Documentary: Why Do Haryana’s Old & Young Blame Women for Rape?
(This story was originally published on 7 April 2018. It is being reposted from The Quint’s archives after the debate over what a woman should wear surfaced again, following controversy over a group of girls being moral-policed by an elderly woman in Gurugram, allegedly remarking they "deserve to get raped" for the length of their dresses.)
Camera: Abhay Sharma and Anubhav Gupta
Multimedia Producer: Prashant Chauhan
Executive Producer: Ritu Kapur
In January 2018, ten rapes in ten days in Haryana seemed to shock everyone. And once again, everyone seemed to be asking the same question:
We set out to travel across the state in an attempt to find out.
Neither of these phenomena is unique to Haryana, but their widespread acceptance in the state served us a harsh reality check. The answer to the rapes lay all around us – in the state’s rape culture.
Say Hello to Rape Culture
Social attitudes that normalise rape? In our travels across the districts of Jind, Rohtak, Bhiwani and Charkhi Dadri, we found plenty.
It’s Your Fault, Always Your Fault
The first pillar of rape culture is ‘Blame the Victim’.
From the elders in the villages to the youngsters in the cities, and even the cops patrolling the streets, all seemed to be well-versed in victim-blaming.
And here’s what a police official told us: “Both (rapist and victim) are to blamed. Without knowing you, I can’t even talk to you. No one can do anything to you if they don’t know you. Without consent, no one can even talk to someone else. Will a girl speak to someone unless she consents to do so?”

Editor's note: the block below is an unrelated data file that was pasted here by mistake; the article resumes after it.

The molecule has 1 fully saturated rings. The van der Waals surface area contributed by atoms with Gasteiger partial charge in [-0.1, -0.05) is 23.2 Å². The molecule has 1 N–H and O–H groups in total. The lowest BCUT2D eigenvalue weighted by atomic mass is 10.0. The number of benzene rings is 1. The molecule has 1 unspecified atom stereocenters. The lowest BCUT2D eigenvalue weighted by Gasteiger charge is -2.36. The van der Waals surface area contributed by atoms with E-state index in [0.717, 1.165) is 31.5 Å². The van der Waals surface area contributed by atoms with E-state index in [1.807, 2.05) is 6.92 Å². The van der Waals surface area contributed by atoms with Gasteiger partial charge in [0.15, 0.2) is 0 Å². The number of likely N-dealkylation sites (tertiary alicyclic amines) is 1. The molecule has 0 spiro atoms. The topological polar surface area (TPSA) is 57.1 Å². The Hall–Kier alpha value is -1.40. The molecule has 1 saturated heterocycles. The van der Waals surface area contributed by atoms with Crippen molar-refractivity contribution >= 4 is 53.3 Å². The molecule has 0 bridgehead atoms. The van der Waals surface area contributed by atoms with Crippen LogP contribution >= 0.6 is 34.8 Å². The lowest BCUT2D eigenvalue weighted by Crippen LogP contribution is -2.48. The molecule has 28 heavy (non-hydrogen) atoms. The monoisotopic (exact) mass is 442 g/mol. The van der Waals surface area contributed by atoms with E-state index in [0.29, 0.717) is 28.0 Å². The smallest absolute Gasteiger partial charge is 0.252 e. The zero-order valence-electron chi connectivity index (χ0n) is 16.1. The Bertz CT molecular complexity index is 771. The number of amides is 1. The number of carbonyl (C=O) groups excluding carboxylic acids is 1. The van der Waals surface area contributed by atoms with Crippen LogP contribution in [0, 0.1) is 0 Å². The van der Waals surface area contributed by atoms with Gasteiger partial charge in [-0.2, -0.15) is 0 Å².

At which point, we asked, “What if the rapist abducts the victim?”
The cop replied, “How can someone just abduct you?”
Our Honour Lies in Your Vagina
Next up on the rape culture checklist - ‘Our Honour Lies in Your Vagina’ aka ‘Control the Women’.
In Haryana, honour makes people do absurd things like killing their own family.
In a ‘safe home’ in Haryana, we discussed the idea of ‘honour’ with a young couple who fled from their families in order to get married.
We asked, “But the girl loves someone of her own free will?”
The woman responded, “But they don’t think that way. They think that if a boy loves someone of his choice, it’s okay. But if a girl does that, it’s wrong”.
The Lessons We Teach
A khap panchayat, in 2013, directed girls older than 10 years to not wear jeans and not use mobile phones. Apparently, wearing “provocative clothes” like jeans invites attention and ultimately leads to rapes.
And, the Sarva Khap Jat Panchayat advised, “Girls should be married at the age of 16, so that they have their husbands for their sexual needs, and don’t need to go elsewhere. This way, rapes will not occur”.
Not Just Haryana
The list goes on. Sure, rape culture may seem more pervasive in some places, more evident on certain faces, but make no mistake, it is all around us.